As teenagers, Albert Abraham and Ella Perlman spent countless nights cuddled under the stars in the Maryland countryside, planning their future.
But on the day Albert asked Ella’s father for her hand in marriage, Albert vanished from her life without a word. Sixty years later, they meet by chance in a grocery store, and Ella is determined not to let Albert leave her sight again.
Knowing Ella will ask why he left, Albert is unwilling to rekindle their relationship…
Meanwhile, Albert’s grandson Geoffrey forms a bond with Ella’s granddaughter Madilyn, and the two conspire to reunite their elders. At eighty-two, however, Albert is reluctant to dig up intense memories.
Worse yet, telling Ella the truth could destroy her, leaving her with even more questions than before.
Widely considered a "Modern Day Renaissance Man", Richie Frieman is an award winning, bestselling author and illustrator. Where the Heart Left Off is his fifth published book, and his first romance novel. Frieman is known around the world for his inspirational children's series, Terple, and his manners/etiquette column and podcast, Modern Manners Guy, for Macmillan Publishing's Quick & Dirty Tips. He lives in Baltimore, Maryland, with his beautiful wife and their two amazing kids. For his extended bio, click here.
I wish I could cradle you in my arms every morning, and live in that moment forever.
Albert had written those words in a letter to Ella a week before. But in just a few days everything had changed and all he had were memories to comfort him.
He struggled to climb off his motorcycle, clutching his side as pain lanced through him. He lowered his body in the shade of an old oak tree, alongside the perimeter of Ella’s parents’ property. The tree was secluded enough that no one could see them while they made love in the fields during hot summer evenings, but close enough they could still hear her parents yell for her to come in for dinner. They’d kissed for the first time beneath that tree and carved their initials into the trunk. He ran his hands through the soft, tall grass. This was their secret meeting place, and she’d sneak outside to find Albert waiting for her once her parents had gone to sleep.
He leaned against the trunk of the tree, every breath a chore as he gingerly held his hand over his broken ribs. Despite the excruciating pain, he still managed a faint smile while gazing at her house thinking about their first time together.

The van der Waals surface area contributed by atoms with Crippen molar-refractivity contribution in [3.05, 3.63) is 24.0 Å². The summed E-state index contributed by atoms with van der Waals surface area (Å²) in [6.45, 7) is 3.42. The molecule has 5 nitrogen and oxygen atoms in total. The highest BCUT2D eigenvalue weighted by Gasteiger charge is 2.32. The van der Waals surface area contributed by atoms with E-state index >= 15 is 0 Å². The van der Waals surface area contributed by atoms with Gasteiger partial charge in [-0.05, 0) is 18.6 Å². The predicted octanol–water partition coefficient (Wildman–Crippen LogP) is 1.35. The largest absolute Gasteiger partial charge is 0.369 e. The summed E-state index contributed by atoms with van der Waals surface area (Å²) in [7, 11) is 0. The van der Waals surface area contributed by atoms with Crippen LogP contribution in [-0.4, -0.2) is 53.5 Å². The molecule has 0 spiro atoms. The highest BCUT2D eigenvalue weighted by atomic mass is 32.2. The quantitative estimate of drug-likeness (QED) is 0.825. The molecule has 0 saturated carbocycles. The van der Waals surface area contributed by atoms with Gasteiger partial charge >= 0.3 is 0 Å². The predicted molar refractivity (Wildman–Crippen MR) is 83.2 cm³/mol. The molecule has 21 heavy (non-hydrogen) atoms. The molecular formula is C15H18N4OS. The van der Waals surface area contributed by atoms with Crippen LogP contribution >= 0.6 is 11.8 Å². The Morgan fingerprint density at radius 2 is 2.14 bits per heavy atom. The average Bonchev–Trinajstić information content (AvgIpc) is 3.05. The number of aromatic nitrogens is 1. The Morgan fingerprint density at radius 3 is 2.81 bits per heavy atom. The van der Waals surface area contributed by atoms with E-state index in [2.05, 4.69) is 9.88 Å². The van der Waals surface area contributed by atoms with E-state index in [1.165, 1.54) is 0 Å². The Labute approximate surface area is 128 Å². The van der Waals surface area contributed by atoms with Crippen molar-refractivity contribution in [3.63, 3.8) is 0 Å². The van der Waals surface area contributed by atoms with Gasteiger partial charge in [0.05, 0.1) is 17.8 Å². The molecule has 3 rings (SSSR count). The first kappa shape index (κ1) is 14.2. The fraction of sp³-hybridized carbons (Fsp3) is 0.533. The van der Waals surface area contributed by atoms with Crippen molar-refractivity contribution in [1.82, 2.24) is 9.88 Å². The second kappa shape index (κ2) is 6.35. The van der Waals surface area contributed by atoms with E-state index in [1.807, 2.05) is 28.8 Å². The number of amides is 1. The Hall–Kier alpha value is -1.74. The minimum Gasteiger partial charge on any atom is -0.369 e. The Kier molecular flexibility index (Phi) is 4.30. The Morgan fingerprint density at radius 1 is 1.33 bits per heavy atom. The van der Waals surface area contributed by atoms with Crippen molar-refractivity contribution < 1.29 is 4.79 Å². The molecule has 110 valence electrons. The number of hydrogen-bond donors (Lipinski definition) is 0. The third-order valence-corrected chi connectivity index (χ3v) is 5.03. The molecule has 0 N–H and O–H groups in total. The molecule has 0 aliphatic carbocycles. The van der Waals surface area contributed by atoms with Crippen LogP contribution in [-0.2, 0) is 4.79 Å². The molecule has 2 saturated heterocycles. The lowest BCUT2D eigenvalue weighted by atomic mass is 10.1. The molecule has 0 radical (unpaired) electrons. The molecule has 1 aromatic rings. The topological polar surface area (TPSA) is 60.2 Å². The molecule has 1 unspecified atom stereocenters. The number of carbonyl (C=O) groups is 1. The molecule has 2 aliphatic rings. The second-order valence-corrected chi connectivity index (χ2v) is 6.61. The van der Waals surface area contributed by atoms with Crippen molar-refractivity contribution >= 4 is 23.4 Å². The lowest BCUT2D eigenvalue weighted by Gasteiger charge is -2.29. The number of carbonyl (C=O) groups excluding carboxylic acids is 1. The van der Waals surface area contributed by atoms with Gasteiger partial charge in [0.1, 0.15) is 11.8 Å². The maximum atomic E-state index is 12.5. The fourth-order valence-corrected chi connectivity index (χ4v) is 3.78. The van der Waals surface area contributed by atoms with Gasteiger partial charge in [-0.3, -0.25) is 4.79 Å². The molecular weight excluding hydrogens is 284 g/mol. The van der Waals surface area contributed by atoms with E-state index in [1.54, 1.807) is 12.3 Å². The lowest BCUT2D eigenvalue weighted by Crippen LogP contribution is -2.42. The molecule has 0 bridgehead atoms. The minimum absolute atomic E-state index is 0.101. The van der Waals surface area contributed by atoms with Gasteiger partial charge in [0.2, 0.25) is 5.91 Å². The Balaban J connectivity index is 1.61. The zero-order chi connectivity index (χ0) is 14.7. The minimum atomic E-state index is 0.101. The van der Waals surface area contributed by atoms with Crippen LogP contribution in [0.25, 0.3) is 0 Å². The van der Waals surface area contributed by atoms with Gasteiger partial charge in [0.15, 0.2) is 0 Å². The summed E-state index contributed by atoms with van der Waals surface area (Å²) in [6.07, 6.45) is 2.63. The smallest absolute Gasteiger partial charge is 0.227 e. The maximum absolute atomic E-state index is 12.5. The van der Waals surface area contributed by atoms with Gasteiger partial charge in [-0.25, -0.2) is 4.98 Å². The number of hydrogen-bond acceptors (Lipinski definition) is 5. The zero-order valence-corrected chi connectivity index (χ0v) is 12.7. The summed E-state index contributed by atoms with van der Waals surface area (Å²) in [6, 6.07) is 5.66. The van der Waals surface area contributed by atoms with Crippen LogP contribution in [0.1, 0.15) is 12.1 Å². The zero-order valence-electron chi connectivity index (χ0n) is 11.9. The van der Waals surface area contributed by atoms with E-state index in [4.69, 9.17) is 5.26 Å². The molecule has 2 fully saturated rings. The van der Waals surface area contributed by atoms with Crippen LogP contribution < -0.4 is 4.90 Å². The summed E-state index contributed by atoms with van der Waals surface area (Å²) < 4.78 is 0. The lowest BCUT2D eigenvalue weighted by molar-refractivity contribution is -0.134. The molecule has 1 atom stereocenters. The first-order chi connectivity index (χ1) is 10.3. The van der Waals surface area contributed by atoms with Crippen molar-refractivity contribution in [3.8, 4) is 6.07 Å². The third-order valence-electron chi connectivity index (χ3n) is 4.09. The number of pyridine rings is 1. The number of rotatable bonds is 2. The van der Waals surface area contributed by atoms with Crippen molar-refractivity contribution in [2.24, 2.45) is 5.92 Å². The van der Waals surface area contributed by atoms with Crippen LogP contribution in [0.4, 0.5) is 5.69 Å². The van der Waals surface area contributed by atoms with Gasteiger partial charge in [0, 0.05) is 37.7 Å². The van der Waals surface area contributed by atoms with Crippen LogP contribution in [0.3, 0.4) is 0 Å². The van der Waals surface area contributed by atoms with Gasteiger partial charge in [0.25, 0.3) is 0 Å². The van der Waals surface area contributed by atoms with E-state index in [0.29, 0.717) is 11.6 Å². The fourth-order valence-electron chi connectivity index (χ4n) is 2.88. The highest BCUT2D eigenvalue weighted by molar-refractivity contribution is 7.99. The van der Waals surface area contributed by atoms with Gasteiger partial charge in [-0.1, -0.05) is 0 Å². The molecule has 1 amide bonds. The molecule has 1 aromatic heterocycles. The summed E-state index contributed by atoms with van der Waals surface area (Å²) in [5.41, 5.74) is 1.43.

He would never see her again, or make love to her again, or sit under that tree again. He focused on Ella’s bedroom window. He thought about her, now fast asleep, never knowing their dreams would be forgotten by sunrise. Soon, Albert would be far away. Everything he promised her, everything they wished for together, was over.
He reached into his jacket, wincing in pain, and took out the letter he’d written to Ella earlier that day. Blood from his side had soaked through the bandages and his shirt and seeped onto the corner of the paper.
The letter was a confession, but he knew it would never be enough. His one swollen eye made it difficult to read, and his hand, the fingers bruised and damaged, ached from what had happened earlier that day.
The beating. The warning. He wasn’t sure what was worse—the ache from his broken bones, or the throbbing of his shattered heart. His hand trembled and the paper shook. He owed it to her, an explanation—the truth.
He read it to himself for what seemed like the hundredth time, and once again wept uncontrollably on the paper. He balled it in his fists in frustration and rocked back and forth in the grass, focusing on an ant that scurried up the leg of his pants. The insect blurred in and out of his vision as he squeezed his eyes shut, his badly bruised shoulders rising and falling with every wracking sob. The pain of weeping made him grit his teeth in agony, clutching his broken body.
He couldn’t understand why this happened. And nothing hurt more than knowing he was seen as an animal—a piece of trash meant to be thrown away.
Everything he and Ella had known for the past two years dissolved like the paper in his hands. Albert couldn’t look at her house anymore. He unfolded the letter and tried to read it again, but could only make it through the first two lines.
Maybe they were right. And maybe it would be better if I left.
Before getting back on his motorcycle he picked a yellow tulip and breathed in the delicate scent. Tulips were her favorite, and the soft yellow petals reminded him of the dress she’d worn on their first date. He took one last look at the house and slipped the flower and letter into his jacket pocket.
In a few hours he would be cruising along the Delaware coast, rethinking his future. The only medicine was time, but Albert knew Ella would remain in his heart for the rest of his life. That was something time could never take away.